Even DSLR cameras look like the old point and shoot film cameras of thirty years ago, even though there’s no practical reason for it. 

And because of this “rearview mirror” mentality, it made sense that digital film cameras would be treated exactly like the old film cameras (a century-old technology by the time they were replaced) with a generally fixed cost, since they weren’t digital, and therefore wouldn’t double in capability or price performance.

A great example to illustrate the point: Aspiring Filmmakers should go to YouTube and watch David Fincher’s BTS on Zodiac, a film he made in 2007 with a digital film camera and edited on iMacs and MacBook Pros.

Fincher is commonly thought of at the best technical filmmaker on Earth and was an early adopter of digital technology. Zodiac is available on numerous streaming sites. 


Watch it.

Ask yourself: Do the quality of the images not hold up?

And when you come to the obvious conclusion, then ask yourself a second question: Would you choose to make your movie with his 2007 “professional” technology? MacBook Pros circa 2007, iMacs circa 2007, Final Cut Pro circa 2007?
Or would you choose something like the Blackmagic Pocket Cinema Camera 4K, or the Sony A7s II or A7 III? Would you choose the late 2019 MacBook Pro, a brand new Mac Pro? An iMac Pro? DaVinci Resolve 16?

Which do you think David Fincher would choose, had he been given the chance to reach into the future and grab the gear?

This leads us to the opportunity for a technologist/filmmaker.


The Revelation

I quickly realized that I needed to take control of my proof-of-concept short film for Post-Human, lest we spend a ton of money and not get much quality in return. I bought myself a BMPCC for less than the cost of one day of renting one of the “pro” cameras with similar specs, and we filmed the entire thing in under three hours.

The film had over a million views on Vimeo and led to me being asked to write the scripts for the Post-Human series. It also led to a lot of media coverage, and Blackmagic Design even asked to use the film at camera expos they were attending.

Overall, not a bad result for my first short film. 

But the real value was in the insight I’d gained. 

Simply put, I now realized that there was nothing stopping me from scaling up the extraordinarily stripped-down, fundamental way I was filming, to actually make an entire feature film.


The only caveat was that I couldn’t make a VFX heavy science fiction film or a period piece—anything that required lots of VFX, sets, or costumes was still not affordable for a no-budget filmmaker. 

However, if I wrote a story and set it in the present, and I used real locations, our own clothes for the costumes, and rented or borrowed vehicles, I knew I could make a film with absolutely no compromise whatsoever. The technology would make it possible for my wife and I to make up the entirety of the production crew, and we’d learned from doing the post-production on my short film, that we could do the post entirely on our own. 


The Story

I’m personally a fan of David Fincher’s filmmaking, and The Girl With The Dragon Tattoo was a big influence on the tone and overall look and feel of the movie I wanted to make.

I’m also an admirer of Quentin Tarantino’s ability to construct scenes in which the mere circumstances in which the characters find themselves, and clever twists and turns in the dialogue, leave the audience gripped even more so than the most outlandish car chases or superhero smash-ups. 

And since we were making a no-budget feature film with the goal of making a film that looked like it cost $65 million, being able to write gripping scenes without resorting to car crashes or heavy VFX, was a must!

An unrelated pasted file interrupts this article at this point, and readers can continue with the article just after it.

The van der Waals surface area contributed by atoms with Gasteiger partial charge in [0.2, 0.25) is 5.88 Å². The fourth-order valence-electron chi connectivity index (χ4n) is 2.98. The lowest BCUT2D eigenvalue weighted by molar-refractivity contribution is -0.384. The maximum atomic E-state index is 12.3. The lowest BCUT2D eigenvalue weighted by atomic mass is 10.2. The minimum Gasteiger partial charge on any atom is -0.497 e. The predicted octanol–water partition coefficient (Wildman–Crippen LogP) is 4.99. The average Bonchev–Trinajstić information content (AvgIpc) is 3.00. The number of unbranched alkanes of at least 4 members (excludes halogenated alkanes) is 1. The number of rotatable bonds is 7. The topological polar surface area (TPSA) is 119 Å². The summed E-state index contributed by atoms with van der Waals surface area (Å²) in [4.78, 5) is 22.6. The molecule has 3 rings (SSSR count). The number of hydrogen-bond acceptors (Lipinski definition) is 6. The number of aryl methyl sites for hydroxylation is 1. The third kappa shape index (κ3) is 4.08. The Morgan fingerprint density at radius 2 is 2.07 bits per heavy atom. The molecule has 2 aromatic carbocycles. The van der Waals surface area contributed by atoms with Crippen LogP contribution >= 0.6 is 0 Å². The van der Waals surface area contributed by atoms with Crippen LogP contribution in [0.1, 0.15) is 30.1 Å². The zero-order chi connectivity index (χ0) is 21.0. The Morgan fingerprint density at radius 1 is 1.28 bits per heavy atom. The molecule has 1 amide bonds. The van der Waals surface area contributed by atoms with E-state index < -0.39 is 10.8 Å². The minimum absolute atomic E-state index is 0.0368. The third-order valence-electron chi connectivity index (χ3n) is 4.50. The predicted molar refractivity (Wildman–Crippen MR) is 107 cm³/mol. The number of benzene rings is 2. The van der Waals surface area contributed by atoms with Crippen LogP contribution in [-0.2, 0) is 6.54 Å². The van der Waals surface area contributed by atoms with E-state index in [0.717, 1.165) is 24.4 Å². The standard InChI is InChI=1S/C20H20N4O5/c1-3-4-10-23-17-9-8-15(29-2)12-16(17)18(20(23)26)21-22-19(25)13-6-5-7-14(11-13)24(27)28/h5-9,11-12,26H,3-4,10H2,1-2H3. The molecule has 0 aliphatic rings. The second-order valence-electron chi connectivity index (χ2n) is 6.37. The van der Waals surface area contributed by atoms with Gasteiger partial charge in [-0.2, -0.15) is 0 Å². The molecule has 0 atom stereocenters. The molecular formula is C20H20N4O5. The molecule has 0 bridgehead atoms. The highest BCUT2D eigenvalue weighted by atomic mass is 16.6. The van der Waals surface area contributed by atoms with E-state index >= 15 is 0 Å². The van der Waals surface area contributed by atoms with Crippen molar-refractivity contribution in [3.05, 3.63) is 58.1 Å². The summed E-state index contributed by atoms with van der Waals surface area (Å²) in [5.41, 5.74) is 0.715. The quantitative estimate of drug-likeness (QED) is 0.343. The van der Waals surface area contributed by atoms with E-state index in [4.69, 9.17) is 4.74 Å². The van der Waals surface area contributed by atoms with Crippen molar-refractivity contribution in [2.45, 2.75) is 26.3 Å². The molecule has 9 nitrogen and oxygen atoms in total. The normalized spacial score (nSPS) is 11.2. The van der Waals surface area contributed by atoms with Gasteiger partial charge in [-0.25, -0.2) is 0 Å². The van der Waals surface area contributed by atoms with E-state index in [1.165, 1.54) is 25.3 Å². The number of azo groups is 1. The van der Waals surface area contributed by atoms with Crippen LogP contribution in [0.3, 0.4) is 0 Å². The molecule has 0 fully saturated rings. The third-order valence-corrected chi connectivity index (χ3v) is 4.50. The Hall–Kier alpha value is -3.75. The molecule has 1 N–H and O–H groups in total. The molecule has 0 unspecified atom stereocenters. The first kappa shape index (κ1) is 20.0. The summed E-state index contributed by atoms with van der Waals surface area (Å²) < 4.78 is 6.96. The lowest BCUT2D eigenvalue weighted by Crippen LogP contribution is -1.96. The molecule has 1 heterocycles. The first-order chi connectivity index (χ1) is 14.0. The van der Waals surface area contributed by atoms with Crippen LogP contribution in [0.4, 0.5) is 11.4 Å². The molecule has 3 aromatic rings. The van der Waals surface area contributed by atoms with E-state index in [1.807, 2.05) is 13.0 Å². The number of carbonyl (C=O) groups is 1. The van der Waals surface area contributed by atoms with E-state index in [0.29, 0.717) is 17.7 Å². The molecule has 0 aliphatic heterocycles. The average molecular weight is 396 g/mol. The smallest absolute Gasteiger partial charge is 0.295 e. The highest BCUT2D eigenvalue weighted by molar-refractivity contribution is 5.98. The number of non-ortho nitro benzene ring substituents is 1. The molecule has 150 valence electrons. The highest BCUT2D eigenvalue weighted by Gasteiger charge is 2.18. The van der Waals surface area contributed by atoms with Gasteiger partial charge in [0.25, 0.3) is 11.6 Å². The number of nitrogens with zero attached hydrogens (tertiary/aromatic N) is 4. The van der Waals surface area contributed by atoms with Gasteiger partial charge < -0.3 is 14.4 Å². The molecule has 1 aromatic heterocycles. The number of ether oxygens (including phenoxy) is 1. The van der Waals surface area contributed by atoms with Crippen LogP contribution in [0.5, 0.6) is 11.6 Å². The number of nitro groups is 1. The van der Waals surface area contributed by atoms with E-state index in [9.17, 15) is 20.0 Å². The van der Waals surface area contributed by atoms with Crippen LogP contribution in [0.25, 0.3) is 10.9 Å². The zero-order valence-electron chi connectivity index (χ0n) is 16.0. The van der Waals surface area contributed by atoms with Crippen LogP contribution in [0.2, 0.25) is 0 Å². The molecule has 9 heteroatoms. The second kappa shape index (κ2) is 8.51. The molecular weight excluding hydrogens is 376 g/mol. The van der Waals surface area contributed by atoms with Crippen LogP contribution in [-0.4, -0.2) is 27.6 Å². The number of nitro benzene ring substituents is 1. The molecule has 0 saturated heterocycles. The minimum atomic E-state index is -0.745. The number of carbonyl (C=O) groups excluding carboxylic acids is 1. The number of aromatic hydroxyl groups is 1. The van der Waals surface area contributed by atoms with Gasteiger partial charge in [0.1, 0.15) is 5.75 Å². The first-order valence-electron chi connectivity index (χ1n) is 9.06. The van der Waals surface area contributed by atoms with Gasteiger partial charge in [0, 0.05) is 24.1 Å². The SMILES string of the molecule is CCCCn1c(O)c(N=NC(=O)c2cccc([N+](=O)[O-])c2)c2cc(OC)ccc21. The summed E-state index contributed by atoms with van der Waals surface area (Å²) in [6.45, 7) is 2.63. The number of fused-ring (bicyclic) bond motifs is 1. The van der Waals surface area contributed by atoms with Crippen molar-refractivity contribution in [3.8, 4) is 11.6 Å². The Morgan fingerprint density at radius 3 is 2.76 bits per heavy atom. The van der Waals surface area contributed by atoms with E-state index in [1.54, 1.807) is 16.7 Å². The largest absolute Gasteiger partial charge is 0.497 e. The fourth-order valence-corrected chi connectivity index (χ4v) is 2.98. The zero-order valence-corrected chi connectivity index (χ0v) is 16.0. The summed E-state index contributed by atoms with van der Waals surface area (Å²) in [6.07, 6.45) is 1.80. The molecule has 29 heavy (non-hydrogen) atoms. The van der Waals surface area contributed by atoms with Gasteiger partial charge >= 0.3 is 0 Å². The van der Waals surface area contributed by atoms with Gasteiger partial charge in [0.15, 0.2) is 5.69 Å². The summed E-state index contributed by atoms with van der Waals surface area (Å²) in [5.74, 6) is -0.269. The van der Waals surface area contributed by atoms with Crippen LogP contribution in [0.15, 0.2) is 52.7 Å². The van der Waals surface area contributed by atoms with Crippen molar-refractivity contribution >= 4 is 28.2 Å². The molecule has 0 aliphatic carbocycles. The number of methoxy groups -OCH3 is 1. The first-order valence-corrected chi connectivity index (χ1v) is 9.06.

So I settled on the psychological thriller genre, and my first idea was to build a film around Bridget Graham, the lead actress from my short film. Bridget has a certain je n'est ce quoi quality that convinced me that she had star power, and I felt I could leverage the fact that she’d been typecast by Hollywood as the “hot girl” to my advantage, and offer her the chance to play a gritty, conflicted, dangerously disturbed character, and allow her to prove to the world what she could do. She jumped at the chance. 

Once I knew she was on board, I went to work constructing a plot. I’m very lucky in this regard. My wife says that I “think in plot,” and I agree. While most writers struggle to construct plots, I really don’t, and in fact, have the problem of having more plots written in my notes than I have time to write as novels and films.

It only took me about a half hours of brainstorming to come up with my eureka moment, and when I had it, I knew I had the movie. I double-checked with my wife, Jennifer, who isn’t a writer, but I trust her taste. She often goes for walks with me and lets me use her as a sounding board when I’m creating plots, and I always know I have something special when she gets that look in her eye—her breath catches—and she says, emphatically, “Yes!”

And oh, man, I cannot wait for the world to see what we have in store for them in this one! 


Our Equipment

In 2016, the first affordable singlet stabilizer came online, the CameTV. It was sufficiently powerful enough to hold our camera set up, and it was our only stabilizer for the first half of the shoot, which started in early May that year.

Later in the summer, we were able to upgrade to the CameTV Optimus, which was much improved in all respects, and its reliability made our work go much faster. 

We chose the Blackmagic Production 4K and the Sony A7s II as our main cameras. The Sony was chosen for its incredible (and still class-leading) lowlight capability. Since a lot of the movie takes place at night, I knew I needed a camera that wouldn’t require the absurd lighting setups that Hollywood generally employs. This had the added bonus of giving our film a far more realistic and disturbing nighttime look, allowing actors to literally disappear into darkness at times, just like in the real need to suspend disbelief and pretend forests are lit like baseball stadiums with mysterious fogs floating about. ;) 

We used the industry-standard Sennheiser MKH416 microphone and recorded on the day sound with a Zoom H4n and used a RØDE shotgun mic mounted on the camera as well. Most of our sound was rebuilt, however, in post-production, which we completed in a home studio that I decked out for ADR, and later for Foley.